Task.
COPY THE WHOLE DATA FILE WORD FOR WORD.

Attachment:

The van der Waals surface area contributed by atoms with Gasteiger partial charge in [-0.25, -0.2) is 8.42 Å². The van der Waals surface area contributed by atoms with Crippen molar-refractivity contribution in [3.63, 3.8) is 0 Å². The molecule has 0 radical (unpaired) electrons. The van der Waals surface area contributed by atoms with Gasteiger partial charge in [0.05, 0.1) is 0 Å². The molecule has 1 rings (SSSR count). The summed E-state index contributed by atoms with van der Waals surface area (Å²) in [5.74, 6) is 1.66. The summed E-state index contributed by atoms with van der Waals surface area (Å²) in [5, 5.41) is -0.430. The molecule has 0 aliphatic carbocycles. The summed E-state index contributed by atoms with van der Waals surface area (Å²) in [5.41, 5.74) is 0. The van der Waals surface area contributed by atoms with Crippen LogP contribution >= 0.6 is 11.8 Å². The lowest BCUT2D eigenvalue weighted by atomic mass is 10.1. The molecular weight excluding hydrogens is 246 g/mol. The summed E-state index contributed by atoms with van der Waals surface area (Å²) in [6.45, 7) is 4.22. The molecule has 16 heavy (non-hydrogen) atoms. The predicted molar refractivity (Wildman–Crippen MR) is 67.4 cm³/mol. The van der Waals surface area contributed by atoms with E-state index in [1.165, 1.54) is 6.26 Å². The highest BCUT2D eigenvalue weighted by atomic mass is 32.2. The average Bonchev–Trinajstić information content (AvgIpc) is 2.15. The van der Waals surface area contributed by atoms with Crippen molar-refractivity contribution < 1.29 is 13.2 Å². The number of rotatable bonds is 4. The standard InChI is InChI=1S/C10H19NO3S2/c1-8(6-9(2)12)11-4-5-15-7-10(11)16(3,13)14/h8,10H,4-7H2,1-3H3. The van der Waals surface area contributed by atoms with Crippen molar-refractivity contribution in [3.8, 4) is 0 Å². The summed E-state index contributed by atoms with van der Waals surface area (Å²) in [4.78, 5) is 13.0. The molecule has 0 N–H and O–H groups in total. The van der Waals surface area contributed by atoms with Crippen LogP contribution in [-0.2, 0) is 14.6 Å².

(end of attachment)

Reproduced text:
The van der Waals surface area contributed by atoms with Gasteiger partial charge in [-0.25, -0.2) is 8.42 Å². The van der Waals surface area contributed by atoms with Crippen molar-refractivity contribution in [3.63, 3.8) is 0 Å². The molecule has 0 radical (unpaired) electrons. The van der Waals surface area contributed by atoms with Gasteiger partial charge in [0.05, 0.1) is 0 Å². The molecule has 1 rings (SSSR count). The summed E-state index contributed by atoms with van der Waals surface area (Å²) in [5.74, 6) is 1.66. The summed E-state index contributed by atoms with van der Waals surface area (Å²) in [5, 5.41) is -0.430. The molecule has 0 aliphatic carbocycles. The summed E-state index contributed by atoms with van der Waals surface area (Å²) in [5.41, 5.74) is 0. The van der Waals surface area contributed by atoms with Crippen LogP contribution >= 0.6 is 11.8 Å². The lowest BCUT2D eigenvalue weighted by atomic mass is 10.1. The molecular weight excluding hydrogens is 246 g/mol. The summed E-state index contributed by atoms with van der Waals surface area (Å²) in [6.45, 7) is 4.22. The molecule has 16 heavy (non-hydrogen) atoms. The predicted molar refractivity (Wildman–Crippen MR) is 67.4 cm³/mol. The van der Waals surface area contributed by atoms with E-state index in [1.165, 1.54) is 6.26 Å². The highest BCUT2D eigenvalue weighted by atomic mass is 32.2. The average Bonchev–Trinajstić information content (AvgIpc) is 2.15. The van der Waals surface area contributed by atoms with Crippen molar-refractivity contribution < 1.29 is 13.2 Å². The number of rotatable bonds is 4. The standard InChI is InChI=1S/C10H19NO3S2/c1-8(6-9(2)12)11-4-5-15-7-10(11)16(3,13)14/h8,10H,4-7H2,1-3H3. The van der Waals surface area contributed by atoms with Crippen molar-refractivity contribution in [3.8, 4) is 0 Å². The summed E-state index contributed by atoms with van der Waals surface area (Å²) in [4.78, 5) is 13.0. The molecule has 0 N–H and O–H groups in total. The van der Waals surface area contributed by atoms with Crippen LogP contribution in [-0.2, 0) is 14.6 Å².